waz on 9 Jan 2001 01:33:41 -0000

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[Nettime-bold] Re: <nettime> Disassociate Webdesign from Usability

> So, at the moment, we are confronted with the sad choice between innovative
> sites with a dull interface and nice-looking sites with a conservative
> information structure...

Yeah. I read this book the other day. It was a great book, but the
layout was so *damn* dull. Just a bunch of words on a page. Such a
shame. Totally ruined the whole thing. Hello?

I've already done this rant properly elsewhere, on the other list I lurk
on and can't be arsed to do it all again (for those that don't know, the
Web Accessibility Initiative, or WAI, is the branch of the W3C committed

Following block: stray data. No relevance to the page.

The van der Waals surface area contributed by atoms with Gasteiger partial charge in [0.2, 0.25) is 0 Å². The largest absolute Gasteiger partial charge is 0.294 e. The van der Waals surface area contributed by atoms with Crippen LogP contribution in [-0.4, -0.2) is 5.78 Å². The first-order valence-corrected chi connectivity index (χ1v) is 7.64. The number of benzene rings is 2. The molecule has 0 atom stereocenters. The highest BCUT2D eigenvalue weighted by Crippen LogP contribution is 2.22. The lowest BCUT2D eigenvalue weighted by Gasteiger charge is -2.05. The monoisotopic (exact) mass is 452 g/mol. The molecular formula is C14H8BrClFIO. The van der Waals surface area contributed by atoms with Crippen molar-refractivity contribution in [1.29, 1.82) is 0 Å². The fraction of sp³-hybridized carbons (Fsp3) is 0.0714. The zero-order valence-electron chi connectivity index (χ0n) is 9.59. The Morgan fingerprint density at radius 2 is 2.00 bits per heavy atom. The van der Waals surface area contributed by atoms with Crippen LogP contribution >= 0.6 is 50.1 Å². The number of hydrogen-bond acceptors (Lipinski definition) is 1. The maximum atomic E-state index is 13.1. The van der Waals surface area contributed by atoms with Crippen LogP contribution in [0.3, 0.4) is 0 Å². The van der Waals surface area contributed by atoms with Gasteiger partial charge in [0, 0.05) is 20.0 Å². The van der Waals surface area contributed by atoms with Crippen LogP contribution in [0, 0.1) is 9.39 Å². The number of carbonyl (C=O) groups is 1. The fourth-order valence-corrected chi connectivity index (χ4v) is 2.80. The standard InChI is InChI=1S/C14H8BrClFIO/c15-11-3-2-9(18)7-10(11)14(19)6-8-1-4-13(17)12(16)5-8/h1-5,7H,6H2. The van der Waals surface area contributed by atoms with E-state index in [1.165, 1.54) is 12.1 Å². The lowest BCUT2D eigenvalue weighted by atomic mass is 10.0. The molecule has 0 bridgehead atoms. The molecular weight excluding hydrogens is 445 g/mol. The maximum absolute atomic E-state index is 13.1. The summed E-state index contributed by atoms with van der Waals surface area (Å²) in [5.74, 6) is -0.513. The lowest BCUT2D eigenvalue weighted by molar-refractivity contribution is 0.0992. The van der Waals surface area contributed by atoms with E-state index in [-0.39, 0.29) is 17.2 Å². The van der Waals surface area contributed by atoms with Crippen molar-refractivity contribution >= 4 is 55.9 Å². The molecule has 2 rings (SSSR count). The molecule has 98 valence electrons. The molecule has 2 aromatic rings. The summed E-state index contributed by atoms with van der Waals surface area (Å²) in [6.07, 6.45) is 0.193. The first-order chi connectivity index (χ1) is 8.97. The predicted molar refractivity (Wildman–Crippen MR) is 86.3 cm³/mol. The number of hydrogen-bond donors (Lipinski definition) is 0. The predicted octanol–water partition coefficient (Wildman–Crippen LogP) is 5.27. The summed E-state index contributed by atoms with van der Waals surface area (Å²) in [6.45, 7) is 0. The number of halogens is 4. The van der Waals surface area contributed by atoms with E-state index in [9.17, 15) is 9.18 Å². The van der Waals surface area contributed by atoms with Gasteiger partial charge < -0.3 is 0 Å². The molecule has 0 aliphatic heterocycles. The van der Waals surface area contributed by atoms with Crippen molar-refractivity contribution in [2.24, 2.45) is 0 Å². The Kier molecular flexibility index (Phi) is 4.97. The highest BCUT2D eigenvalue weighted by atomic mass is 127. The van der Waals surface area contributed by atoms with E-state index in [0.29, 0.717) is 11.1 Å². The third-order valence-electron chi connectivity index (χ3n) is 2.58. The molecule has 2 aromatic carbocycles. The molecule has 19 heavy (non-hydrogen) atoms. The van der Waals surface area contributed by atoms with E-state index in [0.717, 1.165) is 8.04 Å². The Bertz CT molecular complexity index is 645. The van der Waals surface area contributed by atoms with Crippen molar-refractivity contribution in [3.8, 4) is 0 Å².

to making the web accessible to everyone regardless of bandwidth or
physical constraint - my connection there is that through work I wrote
some accessibility related software):


Yeah, it's all a bit more polite over there (you've got to be po-faced
and sensible in the WAI crowd and rightly so - that's the shape of that
community) but this is nettime, where I at least like to *think* I can
say fuck if I want to... 

So can someone please tell me just what the *fuck* is so boring about
text all of a sudden?

Why does the web make a bunch of otherwise intelligent people who like
reading say stuff like 'reading is boring' and 'text is dull'? In the
last little while I have read a number of extremely good stories, all on
the web. I haven't seen a single Flash movie that I can actually

Ok, that's a lie. There's one. That one with the Voynich manuscript
lettering. You've probably seen it, and if not it's linked to here:


But I defy you to like it *properly* without reading some of the other